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Title: Uptake of adjuvant breast cancer treatments recommended by multi-disciplinary meetings
Authors: Pattanasri M; Elder K; Nickson C; Cooke S; Machalek D; Rose A; Mou A; Collins JP; Park A; De Boer R; Phillips C; Pridmore V; Farrugia H; Mann G
Categories: Cancer Type - Breast Cancer
Treatment - Resources and Infrastructure
Year: 2018
Journal Title: ANZ Journal of Surgery
Volume: 88
Issue: 7-8
Page number start: 745
Page number end: 750
Abstract: Background Adjuvant therapy for breast cancer is routinely discussed and recommended in multi‐disciplinary meetings (MDMs). Current literature explores how treatments received by patients differ from national guidelines; however, it does not explore whether treatment is concordant with MDMs. This study provides an Australian perspective on the uptake of MDM recommendations and reasons for non‐concordance. Methods A retrospective cohort study of patients with breast cancer presented at The Royal Melbourne Hospital MDM in 2010 and 2014 to investigate the concordance between MDM recommendations and treatment received. Results The study group comprised 441 patients (161 from 2010 and 280 from 2014). A total of 375 patients were included in the analyses. Overall, 82% of patients had perfect concordance between recommended and received treatment for all modes of adjuvant therapy. Concordance to endocrine therapy was higher for invasive cancers than ductal carcinoma in situ (97% versus 81%, P < 0.0001). Concordance to radiotherapy was high and did not differ according to type of cancer or surgery (ranging from 88 to 91%). Concordance to chemotherapy recommendations was high overall (92%) and did not vary with nodal status. Women aged over 65 years were least likely to be recommended for adjuvant therapy but most likely to concordant with the recommendation. Conclusions Uptake of MDM‐recommended treatments is high. There is a minority of patients in whom MDM recommendations are not followed, highlighting that there are extra steps between recommendations at an MDM and decisions with patients. More attention to this issue is appropriate, and the reasons for non‐concordance warrant further study.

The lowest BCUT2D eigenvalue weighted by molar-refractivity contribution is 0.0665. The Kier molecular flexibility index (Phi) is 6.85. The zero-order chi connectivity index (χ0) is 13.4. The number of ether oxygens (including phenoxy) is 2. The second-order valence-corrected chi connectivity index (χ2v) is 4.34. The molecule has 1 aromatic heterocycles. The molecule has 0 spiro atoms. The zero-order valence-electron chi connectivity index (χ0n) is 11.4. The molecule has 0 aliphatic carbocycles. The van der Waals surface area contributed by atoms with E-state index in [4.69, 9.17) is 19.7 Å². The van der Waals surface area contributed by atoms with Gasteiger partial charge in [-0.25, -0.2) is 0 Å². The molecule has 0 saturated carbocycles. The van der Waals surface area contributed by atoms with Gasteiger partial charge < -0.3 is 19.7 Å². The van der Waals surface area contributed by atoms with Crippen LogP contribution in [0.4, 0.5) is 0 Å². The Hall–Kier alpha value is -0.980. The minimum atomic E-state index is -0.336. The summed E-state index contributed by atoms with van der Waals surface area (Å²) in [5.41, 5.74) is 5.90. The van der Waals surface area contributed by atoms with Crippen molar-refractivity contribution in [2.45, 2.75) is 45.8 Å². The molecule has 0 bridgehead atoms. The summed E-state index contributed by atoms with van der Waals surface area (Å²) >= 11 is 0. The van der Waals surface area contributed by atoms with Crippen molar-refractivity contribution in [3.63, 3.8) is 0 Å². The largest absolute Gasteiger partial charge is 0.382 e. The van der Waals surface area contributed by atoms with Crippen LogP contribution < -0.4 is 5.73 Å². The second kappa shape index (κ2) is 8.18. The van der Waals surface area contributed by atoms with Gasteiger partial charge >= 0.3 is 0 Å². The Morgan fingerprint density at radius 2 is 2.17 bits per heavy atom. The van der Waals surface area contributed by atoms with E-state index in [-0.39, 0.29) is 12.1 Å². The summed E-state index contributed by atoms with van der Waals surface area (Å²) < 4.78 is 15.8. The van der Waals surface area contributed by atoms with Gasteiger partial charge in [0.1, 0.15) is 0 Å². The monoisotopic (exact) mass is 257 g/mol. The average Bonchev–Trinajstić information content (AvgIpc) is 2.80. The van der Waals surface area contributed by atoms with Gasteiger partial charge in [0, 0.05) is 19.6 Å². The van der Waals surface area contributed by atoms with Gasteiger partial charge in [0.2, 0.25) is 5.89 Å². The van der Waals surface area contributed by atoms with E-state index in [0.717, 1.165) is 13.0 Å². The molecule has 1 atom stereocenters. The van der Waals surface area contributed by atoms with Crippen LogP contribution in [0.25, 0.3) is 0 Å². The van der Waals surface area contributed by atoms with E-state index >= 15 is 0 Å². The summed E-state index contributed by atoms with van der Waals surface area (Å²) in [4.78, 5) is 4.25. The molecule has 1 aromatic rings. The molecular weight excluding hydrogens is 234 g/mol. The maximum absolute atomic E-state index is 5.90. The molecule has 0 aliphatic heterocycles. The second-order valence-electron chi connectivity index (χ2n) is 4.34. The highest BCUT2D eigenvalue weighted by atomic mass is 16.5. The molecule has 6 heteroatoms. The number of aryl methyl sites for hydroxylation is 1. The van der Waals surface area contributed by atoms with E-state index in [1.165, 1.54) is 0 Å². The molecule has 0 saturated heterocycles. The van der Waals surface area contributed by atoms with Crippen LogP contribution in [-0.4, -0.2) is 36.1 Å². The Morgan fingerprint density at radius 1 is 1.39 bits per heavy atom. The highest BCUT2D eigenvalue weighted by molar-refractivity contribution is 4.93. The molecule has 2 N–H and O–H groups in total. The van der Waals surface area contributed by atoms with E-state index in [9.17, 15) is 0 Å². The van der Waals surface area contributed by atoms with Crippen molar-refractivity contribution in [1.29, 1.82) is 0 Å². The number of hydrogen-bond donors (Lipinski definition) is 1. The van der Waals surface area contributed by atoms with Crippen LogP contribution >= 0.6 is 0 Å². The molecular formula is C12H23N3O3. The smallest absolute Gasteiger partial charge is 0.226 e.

Division: Cancer Research Division
Funding Body: Cancer Australia (Priority‐driven Collaborative Cancer Research Scheme). Grant Number: #1066771
DOI: 10.1111/ans.14368
Appears in Collections:Research Articles

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